Max’s, Kamuning Bakery, Little Quiapo, other QC icon restos in one book
A writing project forced me to recall certain restaurants in the city where I have lived almost all my life.
The book, “Food City: A Journey Through Quezon City’s Food Icons” (RPD Publications, 2018), is a project of the Tourism Council headed by Tetta Tirona under the office of Vice Mayor Joy Belmonte.
The book concentrates on food establishments that began in the country’s former capital, or thrived in the city after its founding elsewhere.
It was a journey for me as well, because the list brought me back to places where I ate or bought products way before I wrote restaurant reviews or did food research. They are part of my personal, family and culinary history.
Consider Max’s Restaurant. It was good timing that my brother sent a photograph of the family eating there with my lola, my aunt and my first cousin. And so I started the write-up with how Max’s, founded in 1945, figured in many family celebrations then and now.
I was a patron of Kamuning Bakery before I knew its name. There were times when afternoon merienda meant walking to the place and buying my favorite small, white and heavy Rizal bun that sustained me until dinner.
When I accompanied the writers of the “Panaderia” book to interview its former owner, it was encouraging to find the Rizal bun still being made, though I was unsure after Wilson Lee Flores bought Kamuning Bakery. Flores said he would revive the bakery after it burned down in February 2018.
Tropical Hut was the grocery where my mother loved to shop and eat. Its former owner, the Azcona family, gave QC residents an idea what a modern supermarket looked like—neat aisles, packaged meat, and most memorable, the hamburger that was such a hit that its taste and texture were supposedly copied by many local hamburger joints today.
When the Azconas migrated to Australia after martial law was declared, Tropical Hut was bought by a drugstore company.
UP Diliman has been or still is the site of many QC food outlets. Oldest among them is Little Quiapo.
As children, my siblings and I would wait patiently for my parents to finish their duckpin bowling game at one of the Quonset huts still existing at the time. We would proceed to Little Quiapo to have either halo-halo or mais con hielo.
The restaurant had to move from its original location to give way to the UP Chapel. It’s now on Malakas Street at UP Village, with a branch in Parañaque.
Also found in the UP Diliman campus are Chocolate Kiss and Rodic’s Diner, two places I discovered more recently. Chocolate Kiss is known for its cakes, while Rodic’s drew students to its specialty tapsilog before its outlet at UP Shopping Center burned down.
My main informant on those two places was my son, a UP student. He actually gave me the idea on how to write the book, with an advice: “All food is context.”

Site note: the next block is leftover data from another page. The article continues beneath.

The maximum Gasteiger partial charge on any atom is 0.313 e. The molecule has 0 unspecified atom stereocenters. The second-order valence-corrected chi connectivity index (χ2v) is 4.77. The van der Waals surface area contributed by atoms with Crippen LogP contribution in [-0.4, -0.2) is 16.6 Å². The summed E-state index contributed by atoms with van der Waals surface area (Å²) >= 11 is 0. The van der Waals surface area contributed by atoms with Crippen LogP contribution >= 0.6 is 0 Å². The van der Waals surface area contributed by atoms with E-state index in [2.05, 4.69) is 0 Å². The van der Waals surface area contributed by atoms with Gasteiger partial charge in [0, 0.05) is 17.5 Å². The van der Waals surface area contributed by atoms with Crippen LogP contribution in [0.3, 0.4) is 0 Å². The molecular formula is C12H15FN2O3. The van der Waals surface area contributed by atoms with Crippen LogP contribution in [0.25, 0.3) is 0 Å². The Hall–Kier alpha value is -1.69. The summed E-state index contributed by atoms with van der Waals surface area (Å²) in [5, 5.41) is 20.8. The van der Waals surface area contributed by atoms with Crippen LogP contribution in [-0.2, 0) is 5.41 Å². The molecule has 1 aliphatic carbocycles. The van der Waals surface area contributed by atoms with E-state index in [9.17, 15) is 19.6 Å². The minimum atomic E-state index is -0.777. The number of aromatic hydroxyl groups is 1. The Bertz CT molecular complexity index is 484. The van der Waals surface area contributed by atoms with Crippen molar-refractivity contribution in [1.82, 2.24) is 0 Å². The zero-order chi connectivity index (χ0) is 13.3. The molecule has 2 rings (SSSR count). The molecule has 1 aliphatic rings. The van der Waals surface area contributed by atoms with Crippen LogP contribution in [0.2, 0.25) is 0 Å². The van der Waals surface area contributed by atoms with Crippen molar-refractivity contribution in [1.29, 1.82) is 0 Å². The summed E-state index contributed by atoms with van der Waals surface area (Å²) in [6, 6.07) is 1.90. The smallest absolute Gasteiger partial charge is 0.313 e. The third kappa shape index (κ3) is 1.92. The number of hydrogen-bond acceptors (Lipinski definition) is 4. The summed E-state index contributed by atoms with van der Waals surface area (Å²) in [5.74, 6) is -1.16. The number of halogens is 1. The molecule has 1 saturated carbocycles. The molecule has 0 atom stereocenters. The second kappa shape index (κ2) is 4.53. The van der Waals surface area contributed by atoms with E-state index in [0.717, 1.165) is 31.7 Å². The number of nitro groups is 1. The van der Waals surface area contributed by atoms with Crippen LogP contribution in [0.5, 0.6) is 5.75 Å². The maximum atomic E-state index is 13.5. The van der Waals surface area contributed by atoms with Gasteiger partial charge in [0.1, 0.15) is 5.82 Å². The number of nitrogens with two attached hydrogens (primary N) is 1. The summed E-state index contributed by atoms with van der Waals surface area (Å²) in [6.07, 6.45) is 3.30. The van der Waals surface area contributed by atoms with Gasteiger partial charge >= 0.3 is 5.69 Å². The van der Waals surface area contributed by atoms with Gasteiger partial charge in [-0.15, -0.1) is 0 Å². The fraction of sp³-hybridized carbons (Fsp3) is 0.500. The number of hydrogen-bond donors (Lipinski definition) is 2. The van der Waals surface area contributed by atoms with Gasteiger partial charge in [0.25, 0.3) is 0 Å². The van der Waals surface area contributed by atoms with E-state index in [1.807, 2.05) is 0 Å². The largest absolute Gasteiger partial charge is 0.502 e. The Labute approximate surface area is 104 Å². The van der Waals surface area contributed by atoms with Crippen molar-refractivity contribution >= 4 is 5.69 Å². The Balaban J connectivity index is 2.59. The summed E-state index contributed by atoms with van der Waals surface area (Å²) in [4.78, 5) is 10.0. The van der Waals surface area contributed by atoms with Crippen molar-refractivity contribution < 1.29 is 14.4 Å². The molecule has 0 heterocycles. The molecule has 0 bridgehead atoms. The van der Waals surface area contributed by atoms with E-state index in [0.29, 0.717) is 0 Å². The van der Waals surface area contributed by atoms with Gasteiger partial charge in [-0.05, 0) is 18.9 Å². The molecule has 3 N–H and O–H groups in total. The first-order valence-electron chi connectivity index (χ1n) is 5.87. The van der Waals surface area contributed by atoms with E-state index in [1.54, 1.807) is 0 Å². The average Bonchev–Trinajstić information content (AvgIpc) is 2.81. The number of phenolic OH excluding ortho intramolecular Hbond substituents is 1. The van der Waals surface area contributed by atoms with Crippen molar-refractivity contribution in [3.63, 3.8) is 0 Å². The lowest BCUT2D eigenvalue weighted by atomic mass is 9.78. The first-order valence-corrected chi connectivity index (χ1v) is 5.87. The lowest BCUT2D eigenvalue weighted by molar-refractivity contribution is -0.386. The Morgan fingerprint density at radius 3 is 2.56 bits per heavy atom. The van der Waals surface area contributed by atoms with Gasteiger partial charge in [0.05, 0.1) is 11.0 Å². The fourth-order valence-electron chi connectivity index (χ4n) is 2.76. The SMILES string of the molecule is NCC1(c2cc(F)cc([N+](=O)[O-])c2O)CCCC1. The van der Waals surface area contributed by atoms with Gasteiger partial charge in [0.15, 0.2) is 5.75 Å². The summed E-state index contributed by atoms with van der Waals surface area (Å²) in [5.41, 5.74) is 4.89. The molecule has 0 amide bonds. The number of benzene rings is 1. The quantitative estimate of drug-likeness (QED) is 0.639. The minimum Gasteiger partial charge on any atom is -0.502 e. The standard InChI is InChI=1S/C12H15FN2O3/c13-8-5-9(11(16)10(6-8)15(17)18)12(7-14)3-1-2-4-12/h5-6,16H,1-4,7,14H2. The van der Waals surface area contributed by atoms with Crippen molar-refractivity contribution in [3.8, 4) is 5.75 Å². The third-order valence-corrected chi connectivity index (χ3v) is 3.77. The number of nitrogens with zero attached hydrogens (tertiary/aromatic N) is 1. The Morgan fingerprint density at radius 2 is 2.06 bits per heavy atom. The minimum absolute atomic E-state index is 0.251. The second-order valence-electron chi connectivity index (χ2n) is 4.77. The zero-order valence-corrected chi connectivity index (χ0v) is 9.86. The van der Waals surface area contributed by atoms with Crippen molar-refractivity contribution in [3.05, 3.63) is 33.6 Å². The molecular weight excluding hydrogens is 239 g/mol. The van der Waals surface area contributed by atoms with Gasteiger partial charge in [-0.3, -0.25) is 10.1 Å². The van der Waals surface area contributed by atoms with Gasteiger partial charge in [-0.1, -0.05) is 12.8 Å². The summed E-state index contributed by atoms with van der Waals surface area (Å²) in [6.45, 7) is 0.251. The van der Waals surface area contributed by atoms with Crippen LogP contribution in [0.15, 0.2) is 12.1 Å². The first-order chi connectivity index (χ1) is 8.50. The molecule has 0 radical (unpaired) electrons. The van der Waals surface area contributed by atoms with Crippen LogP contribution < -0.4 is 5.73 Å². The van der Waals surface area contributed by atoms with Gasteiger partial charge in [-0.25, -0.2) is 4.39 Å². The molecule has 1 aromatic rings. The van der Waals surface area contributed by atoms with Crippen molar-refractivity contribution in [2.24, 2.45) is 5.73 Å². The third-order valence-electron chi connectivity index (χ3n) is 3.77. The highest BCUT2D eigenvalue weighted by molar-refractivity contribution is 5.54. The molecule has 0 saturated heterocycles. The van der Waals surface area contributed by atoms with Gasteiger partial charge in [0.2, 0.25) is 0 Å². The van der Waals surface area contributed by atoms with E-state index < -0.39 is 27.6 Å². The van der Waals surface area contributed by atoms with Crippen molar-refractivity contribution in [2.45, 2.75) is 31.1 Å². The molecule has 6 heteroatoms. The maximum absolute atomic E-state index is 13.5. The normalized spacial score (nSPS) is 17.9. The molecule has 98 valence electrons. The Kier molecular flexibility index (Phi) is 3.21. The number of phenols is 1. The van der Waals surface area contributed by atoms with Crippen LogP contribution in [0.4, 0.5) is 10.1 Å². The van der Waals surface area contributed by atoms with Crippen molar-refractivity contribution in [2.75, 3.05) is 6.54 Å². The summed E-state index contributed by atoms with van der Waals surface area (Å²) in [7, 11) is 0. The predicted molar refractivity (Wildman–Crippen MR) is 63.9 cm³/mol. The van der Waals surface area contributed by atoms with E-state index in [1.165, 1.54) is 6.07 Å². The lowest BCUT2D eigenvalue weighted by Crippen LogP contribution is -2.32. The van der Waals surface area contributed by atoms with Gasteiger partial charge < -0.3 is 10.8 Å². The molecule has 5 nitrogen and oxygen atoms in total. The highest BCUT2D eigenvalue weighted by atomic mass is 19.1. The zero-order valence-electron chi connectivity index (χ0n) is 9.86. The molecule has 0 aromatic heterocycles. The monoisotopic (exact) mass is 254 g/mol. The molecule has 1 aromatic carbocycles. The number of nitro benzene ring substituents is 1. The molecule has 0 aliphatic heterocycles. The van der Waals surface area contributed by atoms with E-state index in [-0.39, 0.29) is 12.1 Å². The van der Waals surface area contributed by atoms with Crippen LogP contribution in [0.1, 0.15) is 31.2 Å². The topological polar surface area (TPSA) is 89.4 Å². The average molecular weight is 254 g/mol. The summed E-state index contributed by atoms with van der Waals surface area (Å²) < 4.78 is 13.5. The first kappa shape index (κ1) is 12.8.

Lucky 21 Food Products was, at first, unfamiliar. But when its products were listed, I realized it was where my mother would ask me to order good crunchy empanada in Kamuning.
‘Food done well’
The food businesses that didn’t start in QC but thrived there were Ma Mon Luk and Estrel’s Caramel Cakes.
Ma Mon Luk first opened in Manila in the 1920s before the owner moved to QC—30 years after relocating both restaurant and family home.
Estrel’s opened in Manila in 1946 but moved to QC in 2001.
Both are known for its main products: mami and siopao for Ma Mon Luk; and caramel cakes for Estrel’s.
That may seem limiting, but Gina Navarro of Estrel’s gave a persuasive argument. “Even if there is only one product, it has to be done well.”
I was one of the early customers of Red Ribbon at its original location. Even then, I knew the cakes were going to be a hit and loved that I could choose any cake and get a slice to relish.
Another of the city’s start-up restaurants, Jollibee, bought what was once a mom-and-pop operation that grew unbelievably fast on exceptional products.
Mister Kabab, however, will always be memorable because it was one of the first restaurant reviews I wrote because the stall was at the entrance of our village. I couldn’t recall the Iranian owner’s name, but he told me that he had to write and ask his mother for the kabab recipe.
Alfredo’s Steakhouse was not originally located on Tomas Morato Avenue, but in a small apartment row on Timog Avenue—where the setup was so informal, you could mix your own drinks.
These were just some of the 30 places on the list. I could say that I have been to most of these restaurants, met many of the owners, tasted their products. It reminded me that I could go there not just for work, but simply to enjoy a good food place or order their products.
E-mail the columnist: firstname.lastname@example.org
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